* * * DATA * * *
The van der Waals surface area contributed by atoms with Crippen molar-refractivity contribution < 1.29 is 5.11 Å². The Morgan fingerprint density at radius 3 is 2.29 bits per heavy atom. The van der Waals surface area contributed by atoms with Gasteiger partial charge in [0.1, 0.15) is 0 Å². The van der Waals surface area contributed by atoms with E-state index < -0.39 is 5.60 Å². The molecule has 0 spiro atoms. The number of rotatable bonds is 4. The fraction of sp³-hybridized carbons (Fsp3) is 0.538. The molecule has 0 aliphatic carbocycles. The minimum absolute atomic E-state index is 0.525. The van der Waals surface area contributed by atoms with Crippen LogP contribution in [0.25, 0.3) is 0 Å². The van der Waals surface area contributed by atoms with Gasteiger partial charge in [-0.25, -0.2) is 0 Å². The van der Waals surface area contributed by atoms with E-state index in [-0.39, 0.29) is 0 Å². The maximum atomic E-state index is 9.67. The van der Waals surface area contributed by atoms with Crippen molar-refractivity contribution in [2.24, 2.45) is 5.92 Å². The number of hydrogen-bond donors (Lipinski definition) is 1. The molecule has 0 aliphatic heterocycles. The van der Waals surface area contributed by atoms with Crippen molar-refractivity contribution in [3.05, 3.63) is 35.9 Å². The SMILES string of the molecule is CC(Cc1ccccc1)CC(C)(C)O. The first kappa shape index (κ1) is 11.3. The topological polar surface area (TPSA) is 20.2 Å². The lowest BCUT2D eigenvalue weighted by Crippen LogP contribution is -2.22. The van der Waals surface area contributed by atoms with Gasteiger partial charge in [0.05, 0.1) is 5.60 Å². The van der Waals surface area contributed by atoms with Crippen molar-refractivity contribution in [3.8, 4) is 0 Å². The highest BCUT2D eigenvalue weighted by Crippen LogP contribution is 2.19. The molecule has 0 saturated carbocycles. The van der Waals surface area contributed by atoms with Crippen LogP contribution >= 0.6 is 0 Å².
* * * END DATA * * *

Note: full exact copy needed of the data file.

The van der Waals surface area contributed by atoms with Crippen molar-refractivity contribution < 1.29 is 5.11 Å². The Morgan fingerprint density at radius 3 is 2.29 bits per heavy atom. The van der Waals surface area contributed by atoms with Gasteiger partial charge in [0.1, 0.15) is 0 Å². The van der Waals surface area contributed by atoms with E-state index < -0.39 is 5.60 Å². The molecule has 0 spiro atoms. The number of rotatable bonds is 4. The fraction of sp³-hybridized carbons (Fsp3) is 0.538. The molecule has 0 aliphatic carbocycles. The minimum absolute atomic E-state index is 0.525. The van der Waals surface area contributed by atoms with Crippen LogP contribution in [0.25, 0.3) is 0 Å². The van der Waals surface area contributed by atoms with Gasteiger partial charge in [-0.25, -0.2) is 0 Å². The van der Waals surface area contributed by atoms with E-state index in [-0.39, 0.29) is 0 Å². The maximum atomic E-state index is 9.67. The van der Waals surface area contributed by atoms with Crippen molar-refractivity contribution in [2.24, 2.45) is 5.92 Å². The number of hydrogen-bond donors (Lipinski definition) is 1. The molecule has 0 aliphatic heterocycles. The van der Waals surface area contributed by atoms with Crippen molar-refractivity contribution in [3.05, 3.63) is 35.9 Å². The SMILES string of the molecule is CC(Cc1ccccc1)CC(C)(C)O. The first kappa shape index (κ1) is 11.3. The topological polar surface area (TPSA) is 20.2 Å². The lowest BCUT2D eigenvalue weighted by Crippen LogP contribution is -2.22. The van der Waals surface area contributed by atoms with Gasteiger partial charge in [0.05, 0.1) is 5.60 Å². The van der Waals surface area contributed by atoms with Crippen molar-refractivity contribution in [3.8, 4) is 0 Å². The highest BCUT2D eigenvalue weighted by Crippen LogP contribution is 2.19. The molecule has 0 saturated carbocycles. The van der Waals surface area contributed by atoms with Crippen LogP contribution >= 0.6 is 0 Å².